The name of John Sutter is ubiquitous throughout the greater Sacramento area and beyond. From Sutterville Road to Sutter’s Creek, the namesake seeks to honor the man who is regarded as the founding father of Sacramento. Sutter’s Fort is the largest monument paying homage to his presence. Hundreds of thousands of school children flock there every year to absorb local history and enjoy a day of learning in the sun.
Just a stone’s throw away sits the California Indian Museum, a tiny archive of artifacts left behind from the once flourishing native populations of the area. It is also a quick stop for students on the grand tour of the pioneer days, yet undoubtedly less focal as the centerpiece story of John A. Sutter.
Children are taught a romantic story of an immigrant settler who forged the earliest development of what we now know as Sacramento. They memorize poems and read passages about his biography as a way to show pride for their local heritage. They learn the G version of John Sutter’s life which fits perfectly into the larger narrative of brave American patriots, no matter how disloyal it is to historical veracity. The truth, however, might be too difficult for many to bear.
In fact, Captain John A. Sutter was not a captain at all. After unlawfully fleeing his native Switzerland upon facing jail time for his abuse of credit, he abandoned his wife and five children with his debts and escaped to America with a French passport which bore the name “Captain John Augustus Sutter.” After living as a vagabond for several years, Sutter finally arrived in Mexican California and impersonated a Swiss guard officer who had been displaced by the French Revolution. His proclivity for telling falsehoods worked in persuading Governor Juan Bautista Alvarado to grant him 48,400 acres of land for the sake of curtailing American encroachment on the Mexican territory of California. This stretch of land was called New Helvetia and Sutter was given the right to “represent in the Establishment of New Helvetia all the laws of the country, to function as political authority and dispenser of justice, in order to prevent the robberies committed by adventurers from the United States, to stop the invasion of savage Indians, and the hunting and trading by companies from the Columbia (river).”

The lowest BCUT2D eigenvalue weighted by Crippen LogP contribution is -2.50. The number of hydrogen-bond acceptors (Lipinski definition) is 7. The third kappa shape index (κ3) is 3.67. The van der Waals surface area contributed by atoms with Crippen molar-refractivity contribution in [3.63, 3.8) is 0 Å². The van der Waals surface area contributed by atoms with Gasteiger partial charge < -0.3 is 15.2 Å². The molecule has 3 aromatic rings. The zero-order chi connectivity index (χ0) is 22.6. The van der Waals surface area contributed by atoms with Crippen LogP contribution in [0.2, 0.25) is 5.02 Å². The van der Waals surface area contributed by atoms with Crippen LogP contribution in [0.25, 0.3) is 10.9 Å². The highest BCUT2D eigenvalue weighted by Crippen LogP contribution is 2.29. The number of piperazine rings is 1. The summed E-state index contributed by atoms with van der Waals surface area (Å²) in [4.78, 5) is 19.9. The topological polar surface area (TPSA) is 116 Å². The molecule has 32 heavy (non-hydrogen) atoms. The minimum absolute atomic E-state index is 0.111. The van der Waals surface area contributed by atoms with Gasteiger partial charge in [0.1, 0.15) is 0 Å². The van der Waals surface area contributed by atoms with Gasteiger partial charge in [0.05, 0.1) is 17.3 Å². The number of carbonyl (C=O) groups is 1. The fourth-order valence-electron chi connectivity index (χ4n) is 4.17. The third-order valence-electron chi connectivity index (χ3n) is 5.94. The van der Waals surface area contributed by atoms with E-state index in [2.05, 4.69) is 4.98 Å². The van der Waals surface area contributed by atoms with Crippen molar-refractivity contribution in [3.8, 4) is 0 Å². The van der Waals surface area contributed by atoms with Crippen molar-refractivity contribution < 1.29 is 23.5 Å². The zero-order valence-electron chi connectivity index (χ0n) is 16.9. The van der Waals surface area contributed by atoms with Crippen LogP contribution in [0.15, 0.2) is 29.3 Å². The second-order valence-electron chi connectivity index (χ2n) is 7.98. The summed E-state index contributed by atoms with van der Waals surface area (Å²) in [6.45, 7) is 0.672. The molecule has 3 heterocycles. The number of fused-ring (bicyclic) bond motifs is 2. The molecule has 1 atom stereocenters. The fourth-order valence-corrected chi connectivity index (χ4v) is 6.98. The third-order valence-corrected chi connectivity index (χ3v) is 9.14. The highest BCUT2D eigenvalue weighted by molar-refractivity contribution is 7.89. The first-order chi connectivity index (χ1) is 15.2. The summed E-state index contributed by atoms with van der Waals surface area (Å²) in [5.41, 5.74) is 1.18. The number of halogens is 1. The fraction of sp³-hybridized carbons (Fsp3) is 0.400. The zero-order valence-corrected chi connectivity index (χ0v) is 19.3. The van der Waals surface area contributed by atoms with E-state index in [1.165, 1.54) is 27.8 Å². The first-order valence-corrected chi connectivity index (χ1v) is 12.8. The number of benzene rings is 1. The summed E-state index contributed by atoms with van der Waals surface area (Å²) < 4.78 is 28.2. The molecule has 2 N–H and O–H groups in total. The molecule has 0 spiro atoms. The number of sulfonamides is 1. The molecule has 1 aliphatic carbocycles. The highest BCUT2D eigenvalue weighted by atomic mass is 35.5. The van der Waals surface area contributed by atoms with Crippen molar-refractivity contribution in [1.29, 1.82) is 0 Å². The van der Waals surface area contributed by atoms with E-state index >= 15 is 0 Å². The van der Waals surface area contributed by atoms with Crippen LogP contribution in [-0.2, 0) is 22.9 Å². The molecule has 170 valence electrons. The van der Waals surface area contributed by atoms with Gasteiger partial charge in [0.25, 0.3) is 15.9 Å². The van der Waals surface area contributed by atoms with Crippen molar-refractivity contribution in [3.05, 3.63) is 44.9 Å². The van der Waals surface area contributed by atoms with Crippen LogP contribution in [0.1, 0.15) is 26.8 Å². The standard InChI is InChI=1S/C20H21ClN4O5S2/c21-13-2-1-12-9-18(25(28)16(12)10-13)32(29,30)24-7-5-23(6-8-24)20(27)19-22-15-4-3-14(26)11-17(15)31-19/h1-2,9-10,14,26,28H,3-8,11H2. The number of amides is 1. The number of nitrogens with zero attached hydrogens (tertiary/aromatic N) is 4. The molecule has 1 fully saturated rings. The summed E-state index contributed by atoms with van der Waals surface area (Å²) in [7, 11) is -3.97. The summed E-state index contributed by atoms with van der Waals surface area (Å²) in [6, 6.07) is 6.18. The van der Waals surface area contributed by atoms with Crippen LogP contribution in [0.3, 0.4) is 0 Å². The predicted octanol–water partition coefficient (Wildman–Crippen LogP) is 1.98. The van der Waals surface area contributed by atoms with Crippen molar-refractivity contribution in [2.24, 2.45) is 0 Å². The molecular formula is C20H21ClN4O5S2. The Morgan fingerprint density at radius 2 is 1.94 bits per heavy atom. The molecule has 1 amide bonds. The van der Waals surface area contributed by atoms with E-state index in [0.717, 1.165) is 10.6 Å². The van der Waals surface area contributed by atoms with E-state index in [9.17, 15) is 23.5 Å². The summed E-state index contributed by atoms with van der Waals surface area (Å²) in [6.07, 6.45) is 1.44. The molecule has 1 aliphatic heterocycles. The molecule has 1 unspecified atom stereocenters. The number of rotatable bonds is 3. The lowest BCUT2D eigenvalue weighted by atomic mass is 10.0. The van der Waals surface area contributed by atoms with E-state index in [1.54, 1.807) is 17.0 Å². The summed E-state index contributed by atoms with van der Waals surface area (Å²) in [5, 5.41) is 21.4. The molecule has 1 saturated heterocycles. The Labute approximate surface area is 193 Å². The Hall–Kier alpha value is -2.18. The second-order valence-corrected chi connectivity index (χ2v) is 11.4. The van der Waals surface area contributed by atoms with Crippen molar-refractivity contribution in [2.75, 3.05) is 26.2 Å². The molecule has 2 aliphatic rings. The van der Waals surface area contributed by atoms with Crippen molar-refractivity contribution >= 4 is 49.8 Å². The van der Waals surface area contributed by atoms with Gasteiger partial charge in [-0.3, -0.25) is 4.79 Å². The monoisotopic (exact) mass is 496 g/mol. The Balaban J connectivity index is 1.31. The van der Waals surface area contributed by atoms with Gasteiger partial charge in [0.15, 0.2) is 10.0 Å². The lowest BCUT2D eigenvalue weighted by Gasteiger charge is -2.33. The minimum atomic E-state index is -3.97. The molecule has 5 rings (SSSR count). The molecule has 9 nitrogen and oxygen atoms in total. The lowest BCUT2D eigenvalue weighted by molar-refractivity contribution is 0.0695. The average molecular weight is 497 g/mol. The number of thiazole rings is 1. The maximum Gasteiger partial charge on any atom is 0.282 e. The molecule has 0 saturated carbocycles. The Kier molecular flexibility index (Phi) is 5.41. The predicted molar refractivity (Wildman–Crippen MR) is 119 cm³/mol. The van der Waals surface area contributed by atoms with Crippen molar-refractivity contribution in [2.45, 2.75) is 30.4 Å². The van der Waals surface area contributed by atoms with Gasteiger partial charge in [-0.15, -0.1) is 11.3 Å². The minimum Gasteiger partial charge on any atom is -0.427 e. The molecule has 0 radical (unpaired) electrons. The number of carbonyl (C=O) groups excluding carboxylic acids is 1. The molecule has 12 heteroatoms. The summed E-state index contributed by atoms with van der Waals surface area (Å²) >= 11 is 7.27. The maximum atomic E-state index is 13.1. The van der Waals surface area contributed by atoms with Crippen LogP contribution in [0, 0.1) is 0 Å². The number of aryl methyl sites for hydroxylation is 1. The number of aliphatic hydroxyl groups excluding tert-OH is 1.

With this authority, he used Native American labor to construct the first white settlement in the California Central Valley. To assuage Governor Juan Bautista Alvarado, Sutter became a Mexican citizen. However, shortly after his land tract was granted and his fort was erected, Sutter quickly reneged on his agreement to discourage European trespass. On the contrary, Sutter aided the migration of whites to California. “I gave passports to those entering the country…and this (Bautista) did not like…I encouraged immigration, while they discouraged it. I sympathized with the Americans while they hated them.” After all, Sutter needed a wave of customers to consume his products and services (most of which were procured by Indian slaves). This is the part of the story which is lent to popular history – the welcoming Swiss Captain with an American heart who was well liked by white men seeking cheap land out West.